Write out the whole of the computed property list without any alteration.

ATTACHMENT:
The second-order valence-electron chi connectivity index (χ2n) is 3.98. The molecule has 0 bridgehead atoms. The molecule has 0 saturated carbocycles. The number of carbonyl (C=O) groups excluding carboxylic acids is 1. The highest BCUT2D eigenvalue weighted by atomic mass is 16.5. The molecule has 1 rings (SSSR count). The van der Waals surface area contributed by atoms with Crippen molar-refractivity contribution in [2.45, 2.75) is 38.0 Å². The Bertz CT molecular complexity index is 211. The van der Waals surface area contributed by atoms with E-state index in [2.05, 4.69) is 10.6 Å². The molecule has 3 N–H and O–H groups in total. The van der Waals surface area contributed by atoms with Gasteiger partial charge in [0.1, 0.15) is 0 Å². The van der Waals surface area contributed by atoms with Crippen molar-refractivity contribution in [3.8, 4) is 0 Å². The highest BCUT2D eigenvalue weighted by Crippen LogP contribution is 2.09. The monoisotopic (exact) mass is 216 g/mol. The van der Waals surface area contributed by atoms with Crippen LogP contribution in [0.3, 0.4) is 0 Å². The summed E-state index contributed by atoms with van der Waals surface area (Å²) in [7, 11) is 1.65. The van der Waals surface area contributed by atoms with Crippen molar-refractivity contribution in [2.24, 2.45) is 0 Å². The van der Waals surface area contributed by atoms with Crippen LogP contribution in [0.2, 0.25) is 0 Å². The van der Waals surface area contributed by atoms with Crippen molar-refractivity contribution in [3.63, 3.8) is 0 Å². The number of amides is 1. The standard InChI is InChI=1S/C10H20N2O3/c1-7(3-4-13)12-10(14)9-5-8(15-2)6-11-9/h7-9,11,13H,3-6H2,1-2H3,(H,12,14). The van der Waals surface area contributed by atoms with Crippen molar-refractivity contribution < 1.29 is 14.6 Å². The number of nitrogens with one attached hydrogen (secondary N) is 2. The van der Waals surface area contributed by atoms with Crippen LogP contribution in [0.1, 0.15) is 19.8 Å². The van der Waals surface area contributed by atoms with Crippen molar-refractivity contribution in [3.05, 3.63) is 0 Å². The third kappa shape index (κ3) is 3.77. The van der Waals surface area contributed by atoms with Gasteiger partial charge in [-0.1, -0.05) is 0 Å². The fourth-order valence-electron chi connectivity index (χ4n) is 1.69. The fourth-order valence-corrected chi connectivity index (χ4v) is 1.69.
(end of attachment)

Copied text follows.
The second-order valence-electron chi connectivity index (χ2n) is 3.98. The molecule has 0 bridgehead atoms. The molecule has 0 saturated carbocycles. The number of carbonyl (C=O) groups excluding carboxylic acids is 1. The highest BCUT2D eigenvalue weighted by atomic mass is 16.5. The molecule has 1 rings (SSSR count). The van der Waals surface area contributed by atoms with Crippen molar-refractivity contribution in [2.45, 2.75) is 38.0 Å². The Bertz CT molecular complexity index is 211. The van der Waals surface area contributed by atoms with E-state index in [2.05, 4.69) is 10.6 Å². The molecule has 3 N–H and O–H groups in total. The van der Waals surface area contributed by atoms with Gasteiger partial charge in [0.1, 0.15) is 0 Å². The van der Waals surface area contributed by atoms with Crippen molar-refractivity contribution in [3.8, 4) is 0 Å². The highest BCUT2D eigenvalue weighted by Crippen LogP contribution is 2.09. The monoisotopic (exact) mass is 216 g/mol. The van der Waals surface area contributed by atoms with Crippen LogP contribution in [0.3, 0.4) is 0 Å². The summed E-state index contributed by atoms with van der Waals surface area (Å²) in [7, 11) is 1.65. The van der Waals surface area contributed by atoms with Crippen molar-refractivity contribution in [2.24, 2.45) is 0 Å². The van der Waals surface area contributed by atoms with Crippen LogP contribution in [0.2, 0.25) is 0 Å². The van der Waals surface area contributed by atoms with Crippen molar-refractivity contribution in [3.63, 3.8) is 0 Å². The number of amides is 1. The standard InChI is InChI=1S/C10H20N2O3/c1-7(3-4-13)12-10(14)9-5-8(15-2)6-11-9/h7-9,11,13H,3-6H2,1-2H3,(H,12,14). The van der Waals surface area contributed by atoms with Crippen molar-refractivity contribution < 1.29 is 14.6 Å². The number of nitrogens with one attached hydrogen (secondary N) is 2. The van der Waals surface area contributed by atoms with Crippen LogP contribution in [0.1, 0.15) is 19.8 Å². The van der Waals surface area contributed by atoms with Crippen molar-refractivity contribution in [3.05, 3.63) is 0 Å². The third kappa shape index (κ3) is 3.77. The van der Waals surface area contributed by atoms with Gasteiger partial charge in [-0.1, -0.05) is 0 Å². The fourth-order valence-electron chi connectivity index (χ4n) is 1.69. The fourth-order valence-corrected chi connectivity index (χ4v) is 1.69.